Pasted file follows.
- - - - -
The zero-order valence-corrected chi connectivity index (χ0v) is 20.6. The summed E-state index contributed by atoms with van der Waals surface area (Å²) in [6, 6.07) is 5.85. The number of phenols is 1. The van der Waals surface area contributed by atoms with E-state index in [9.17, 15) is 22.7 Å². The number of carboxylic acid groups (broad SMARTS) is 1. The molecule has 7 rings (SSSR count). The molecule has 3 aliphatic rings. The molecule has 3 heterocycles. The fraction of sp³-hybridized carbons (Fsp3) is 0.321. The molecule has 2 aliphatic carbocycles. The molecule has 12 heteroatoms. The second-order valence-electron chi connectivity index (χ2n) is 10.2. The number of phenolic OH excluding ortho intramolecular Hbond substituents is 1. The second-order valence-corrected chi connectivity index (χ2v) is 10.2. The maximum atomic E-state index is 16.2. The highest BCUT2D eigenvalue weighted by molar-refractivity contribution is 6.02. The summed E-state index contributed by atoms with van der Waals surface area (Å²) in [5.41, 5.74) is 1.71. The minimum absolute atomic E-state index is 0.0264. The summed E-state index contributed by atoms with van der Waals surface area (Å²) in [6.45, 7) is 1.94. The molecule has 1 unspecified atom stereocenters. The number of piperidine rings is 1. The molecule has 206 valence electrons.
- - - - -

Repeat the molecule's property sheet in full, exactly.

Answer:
The zero-order valence-corrected chi connectivity index (χ0v) is 20.6. The summed E-state index contributed by atoms with van der Waals surface area (Å²) in [6, 6.07) is 5.85. The number of phenols is 1. The van der Waals surface area contributed by atoms with E-state index in [9.17, 15) is 22.7 Å². The number of carboxylic acid groups (broad SMARTS) is 1. The molecule has 7 rings (SSSR count). The molecule has 3 aliphatic rings. The molecule has 3 heterocycles. The fraction of sp³-hybridized carbons (Fsp3) is 0.321. The molecule has 2 aliphatic carbocycles. The molecule has 12 heteroatoms. The second-order valence-electron chi connectivity index (χ2n) is 10.2. The number of phenolic OH excluding ortho intramolecular Hbond substituents is 1. The second-order valence-corrected chi connectivity index (χ2v) is 10.2. The maximum atomic E-state index is 16.2. The highest BCUT2D eigenvalue weighted by molar-refractivity contribution is 6.02. The summed E-state index contributed by atoms with van der Waals surface area (Å²) in [5.41, 5.74) is 1.71. The minimum absolute atomic E-state index is 0.0264. The summed E-state index contributed by atoms with van der Waals surface area (Å²) in [6.45, 7) is 1.94. The molecule has 1 unspecified atom stereocenters. The number of piperidine rings is 1. The molecule has 206 valence electrons.